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SNEWS® Retail Merchandising Training 101: Preseason strategies

We want to offer you a few tools and strategies for managing your preseason buying. For the sake of these examples, we'll assume you have trade shows to attend. We'll also assume you will do more than a little of this preseason preparation in your store...

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June has arrived and by this point, you’ve:

  • Summarized your spring season just in time as it drew to a close.
  • You know how your categories performed, where your opportunities are, which vendors and categories are on the move and which are fading away, and where you made money.
  • You’ve created a preseason open-to-buy budget for next year.
  • Your largest vendors are calling wanting to show you their Newest Most Super Gizmos Ever.
  • You’re a retail rock star!
  • What you really want is to go float the Green River or run a marathon or get back in shape, but here comes spring again!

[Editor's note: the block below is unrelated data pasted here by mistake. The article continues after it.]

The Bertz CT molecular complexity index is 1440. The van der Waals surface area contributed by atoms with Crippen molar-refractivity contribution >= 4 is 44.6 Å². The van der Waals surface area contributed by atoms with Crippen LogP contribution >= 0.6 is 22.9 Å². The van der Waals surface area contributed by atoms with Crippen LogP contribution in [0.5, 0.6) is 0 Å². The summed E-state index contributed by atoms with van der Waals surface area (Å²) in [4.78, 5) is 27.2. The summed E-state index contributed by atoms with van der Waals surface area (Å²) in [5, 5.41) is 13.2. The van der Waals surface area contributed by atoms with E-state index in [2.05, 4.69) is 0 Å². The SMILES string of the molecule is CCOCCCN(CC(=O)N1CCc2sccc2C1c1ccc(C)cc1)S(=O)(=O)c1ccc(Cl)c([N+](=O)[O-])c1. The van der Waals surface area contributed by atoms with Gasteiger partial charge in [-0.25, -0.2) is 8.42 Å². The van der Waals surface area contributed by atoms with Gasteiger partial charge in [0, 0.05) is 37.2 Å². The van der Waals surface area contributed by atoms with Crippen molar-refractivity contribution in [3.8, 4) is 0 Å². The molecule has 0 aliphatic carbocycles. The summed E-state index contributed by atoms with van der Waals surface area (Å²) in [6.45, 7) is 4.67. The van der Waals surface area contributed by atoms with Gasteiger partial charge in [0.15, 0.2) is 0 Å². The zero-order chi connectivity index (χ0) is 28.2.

Now what?

Get ready for the next round of the Infinite Round Retail Bout, that’s what! It’s never over, fellow boxers.

We want to offer you a few tools and strategies for managing your preseason buying. For the sake of these examples, we’ll assume you have trade shows to attend. We’ll also assume you will do more than a little of this preseason preparation in your store.

Yeah, we’ve heard all the tired arguments from retailers who don’t go to trade shows because they are too time intensive, too costly, and vendors come to see retailers anyway.